The book of Matthew grows out of the latter perspective, and is thoroughly subversive to the empire. It begins with the assumption that this is not Caesar’s world. It is God’s world, and God has been active in it a lot longer than Caesar could imagine. The book’s opening line, “The book of the generations of Jesus Christ” calls us back to Genesis, to the story of God creating the world and of God’s relationships and promises to the patriarchs. It points toward the language Genesis uses to introduce its own narrative (“The book of the generations of the heavens and the earth” Gen 2:4), and to move to new phases of the story. (5:1, 10:1, etc.). Matthew uses it here to let the reader know that he is about to tell about a new phase in that same story. He does all this because he wants us to know, from the very beginning, that this is not a narrative set in Caesar’s world—it is God’s world, and Caesar is just living in it. Beyond that, the genealogy is a substitute for a formula such as “in the days of Caesar Augustus…”, and gives the story of Jesus it’s primary context, which is not in the history of the Roman empire, but in the narrative of God’s covenant people. He is the son of Abraham and the son of David, being born in this moment of the story of God’s people.

Matthew marks the significance of the moment by structuring his genealogical list into three periods. There is the period from Abraham to David, one from David to the Exile, and from the exile to the moment of Jesus. Abraham, David, the Exile, represent critical moments in the story, and by noting the time, Matthew is underlining the importance of Jesus. Matthew 1:17 points out the symmetry of this for the reader, “Thus there were fourteen generations in all from Abraham to David, fourteen from David to the exile to Babylon, and fourteen from the exile to the Christ.” The only problem is, Matthew’s math is wrong.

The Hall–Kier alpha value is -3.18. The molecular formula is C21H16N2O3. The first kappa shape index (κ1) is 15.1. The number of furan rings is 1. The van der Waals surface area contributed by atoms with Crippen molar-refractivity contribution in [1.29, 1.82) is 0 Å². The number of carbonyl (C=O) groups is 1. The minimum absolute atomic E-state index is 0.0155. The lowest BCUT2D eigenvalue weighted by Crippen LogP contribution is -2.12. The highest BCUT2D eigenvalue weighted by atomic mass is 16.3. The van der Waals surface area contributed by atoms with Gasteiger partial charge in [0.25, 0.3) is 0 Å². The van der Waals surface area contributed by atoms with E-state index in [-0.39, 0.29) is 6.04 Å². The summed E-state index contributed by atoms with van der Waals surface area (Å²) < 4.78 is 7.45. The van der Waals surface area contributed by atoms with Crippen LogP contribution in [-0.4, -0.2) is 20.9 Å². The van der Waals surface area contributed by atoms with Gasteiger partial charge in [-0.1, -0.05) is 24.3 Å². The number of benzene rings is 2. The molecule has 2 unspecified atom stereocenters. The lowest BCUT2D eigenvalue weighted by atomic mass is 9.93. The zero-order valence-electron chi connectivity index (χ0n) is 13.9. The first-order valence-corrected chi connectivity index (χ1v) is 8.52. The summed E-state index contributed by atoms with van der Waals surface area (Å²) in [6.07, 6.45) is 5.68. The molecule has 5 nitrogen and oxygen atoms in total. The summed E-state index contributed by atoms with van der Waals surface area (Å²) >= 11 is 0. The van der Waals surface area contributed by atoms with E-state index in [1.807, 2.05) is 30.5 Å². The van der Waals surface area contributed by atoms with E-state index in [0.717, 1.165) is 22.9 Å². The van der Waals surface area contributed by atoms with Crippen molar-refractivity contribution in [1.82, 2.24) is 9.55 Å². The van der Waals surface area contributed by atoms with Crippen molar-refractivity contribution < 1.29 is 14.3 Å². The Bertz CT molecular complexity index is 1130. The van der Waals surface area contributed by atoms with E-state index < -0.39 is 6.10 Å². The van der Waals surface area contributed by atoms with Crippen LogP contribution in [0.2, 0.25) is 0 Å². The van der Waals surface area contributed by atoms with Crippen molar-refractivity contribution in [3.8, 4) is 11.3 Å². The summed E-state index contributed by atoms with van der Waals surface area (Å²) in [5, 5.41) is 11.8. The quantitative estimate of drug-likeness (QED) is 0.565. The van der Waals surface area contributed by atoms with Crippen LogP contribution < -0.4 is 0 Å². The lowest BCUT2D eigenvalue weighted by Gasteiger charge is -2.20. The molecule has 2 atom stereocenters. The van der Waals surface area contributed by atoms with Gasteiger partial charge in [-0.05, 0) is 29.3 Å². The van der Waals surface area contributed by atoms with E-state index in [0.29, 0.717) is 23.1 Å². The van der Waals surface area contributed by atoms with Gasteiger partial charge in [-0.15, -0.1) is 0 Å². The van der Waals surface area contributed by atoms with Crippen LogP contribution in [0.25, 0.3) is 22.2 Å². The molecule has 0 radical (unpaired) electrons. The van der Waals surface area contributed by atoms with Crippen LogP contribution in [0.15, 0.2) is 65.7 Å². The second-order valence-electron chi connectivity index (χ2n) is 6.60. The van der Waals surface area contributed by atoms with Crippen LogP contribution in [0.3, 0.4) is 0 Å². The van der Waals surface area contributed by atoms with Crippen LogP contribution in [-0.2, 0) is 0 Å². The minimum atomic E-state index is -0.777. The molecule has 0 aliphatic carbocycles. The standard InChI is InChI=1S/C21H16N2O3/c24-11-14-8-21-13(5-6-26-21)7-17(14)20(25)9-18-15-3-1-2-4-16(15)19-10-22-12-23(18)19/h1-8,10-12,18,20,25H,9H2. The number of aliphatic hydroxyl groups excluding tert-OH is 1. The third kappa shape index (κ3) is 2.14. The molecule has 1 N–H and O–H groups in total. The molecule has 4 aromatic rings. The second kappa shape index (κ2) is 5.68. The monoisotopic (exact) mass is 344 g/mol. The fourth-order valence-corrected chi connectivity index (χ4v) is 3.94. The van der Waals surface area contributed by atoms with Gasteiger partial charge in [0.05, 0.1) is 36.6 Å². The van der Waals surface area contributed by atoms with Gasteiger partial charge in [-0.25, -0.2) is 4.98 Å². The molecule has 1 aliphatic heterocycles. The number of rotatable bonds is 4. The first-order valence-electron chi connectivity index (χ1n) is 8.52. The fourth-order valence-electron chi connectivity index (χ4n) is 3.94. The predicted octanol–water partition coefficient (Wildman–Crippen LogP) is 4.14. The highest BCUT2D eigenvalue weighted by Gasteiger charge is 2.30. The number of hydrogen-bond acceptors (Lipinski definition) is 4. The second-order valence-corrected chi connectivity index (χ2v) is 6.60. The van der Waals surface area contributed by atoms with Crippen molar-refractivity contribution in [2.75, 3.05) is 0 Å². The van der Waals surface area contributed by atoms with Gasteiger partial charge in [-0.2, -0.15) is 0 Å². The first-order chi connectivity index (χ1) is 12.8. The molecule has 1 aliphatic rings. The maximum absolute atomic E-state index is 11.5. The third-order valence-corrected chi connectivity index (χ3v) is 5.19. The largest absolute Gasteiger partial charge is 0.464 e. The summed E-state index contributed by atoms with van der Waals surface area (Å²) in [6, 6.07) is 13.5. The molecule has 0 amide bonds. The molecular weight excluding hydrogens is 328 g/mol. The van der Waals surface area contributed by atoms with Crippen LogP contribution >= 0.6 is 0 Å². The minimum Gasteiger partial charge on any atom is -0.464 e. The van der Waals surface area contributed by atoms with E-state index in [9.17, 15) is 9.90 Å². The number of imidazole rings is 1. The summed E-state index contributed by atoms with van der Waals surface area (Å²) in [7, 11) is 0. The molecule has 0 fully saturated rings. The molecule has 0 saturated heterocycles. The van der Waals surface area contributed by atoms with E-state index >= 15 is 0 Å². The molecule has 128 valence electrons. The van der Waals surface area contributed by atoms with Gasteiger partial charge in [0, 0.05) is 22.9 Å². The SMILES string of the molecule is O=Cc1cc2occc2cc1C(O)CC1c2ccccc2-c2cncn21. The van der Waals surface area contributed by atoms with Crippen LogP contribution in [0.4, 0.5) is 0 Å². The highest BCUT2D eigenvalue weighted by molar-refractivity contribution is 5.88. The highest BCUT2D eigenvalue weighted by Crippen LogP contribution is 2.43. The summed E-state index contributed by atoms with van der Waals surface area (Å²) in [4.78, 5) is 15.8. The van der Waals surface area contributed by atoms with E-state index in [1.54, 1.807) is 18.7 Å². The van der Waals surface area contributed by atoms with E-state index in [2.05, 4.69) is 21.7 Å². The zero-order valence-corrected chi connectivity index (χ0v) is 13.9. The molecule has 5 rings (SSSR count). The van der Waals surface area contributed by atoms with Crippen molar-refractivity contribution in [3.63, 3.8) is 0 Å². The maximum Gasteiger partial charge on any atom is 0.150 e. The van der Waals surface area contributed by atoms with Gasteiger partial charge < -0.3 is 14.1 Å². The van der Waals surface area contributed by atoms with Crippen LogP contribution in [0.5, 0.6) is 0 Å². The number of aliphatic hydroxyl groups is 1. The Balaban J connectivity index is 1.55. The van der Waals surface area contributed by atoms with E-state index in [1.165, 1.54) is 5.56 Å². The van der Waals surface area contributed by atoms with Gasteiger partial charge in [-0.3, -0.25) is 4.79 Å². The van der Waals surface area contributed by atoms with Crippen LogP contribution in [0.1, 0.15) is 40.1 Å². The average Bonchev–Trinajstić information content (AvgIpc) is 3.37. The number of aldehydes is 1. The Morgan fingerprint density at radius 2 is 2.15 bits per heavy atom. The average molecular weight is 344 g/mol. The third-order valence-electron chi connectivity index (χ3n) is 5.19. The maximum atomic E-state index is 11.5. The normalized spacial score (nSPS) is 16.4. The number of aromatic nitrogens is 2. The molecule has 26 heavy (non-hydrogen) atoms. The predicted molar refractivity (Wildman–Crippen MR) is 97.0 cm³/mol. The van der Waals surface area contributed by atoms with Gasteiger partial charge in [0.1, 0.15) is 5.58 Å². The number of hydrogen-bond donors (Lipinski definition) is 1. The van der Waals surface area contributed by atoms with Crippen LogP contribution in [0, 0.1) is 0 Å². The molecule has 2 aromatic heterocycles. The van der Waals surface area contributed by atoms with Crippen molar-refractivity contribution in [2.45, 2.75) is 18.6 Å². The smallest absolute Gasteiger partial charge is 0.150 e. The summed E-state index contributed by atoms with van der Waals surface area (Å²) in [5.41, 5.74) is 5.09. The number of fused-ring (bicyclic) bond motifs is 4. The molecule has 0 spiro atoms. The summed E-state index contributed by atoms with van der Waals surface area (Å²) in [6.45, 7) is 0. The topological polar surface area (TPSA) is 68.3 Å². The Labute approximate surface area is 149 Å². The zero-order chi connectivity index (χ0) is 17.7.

Most of the time, we don’t notice stuff like this because we read the Bible too quickly, but if you count up the named generations Matthew lists, the numbers should be fourteen, fourteen, and thirteen. Now, to be clear, I don’t think that’s a mistake—ancient authors loved to play with numbers in settings like this, and I feel certain that Matthew is doing this on purpose, somewhat playfully. I think he is setting us up to look at the story and ask, “Who comes after Jesus?” It’s a great way to open his book, because the rest of the gospel really teases out this question, as Jesus recruits disciples, teaches them about a new way of life, and then eventually charges them to do the exact same thing, replicating their experience of discipleship throughout the world. The genealogy is therefore connected with the rest of Matthew’s story, right up to the end, where Jesus gives the great commission, “Therefore, go and make disciples of all nations, baptizing them in the name of the Father and of the Son and of the Holy Spirit, and teaching them to obey everything I have commanded you.” Matthew’s gospel, from the genealogy to the commission, points to the question, “Who comes after Jesus?” and, I think, to an answer.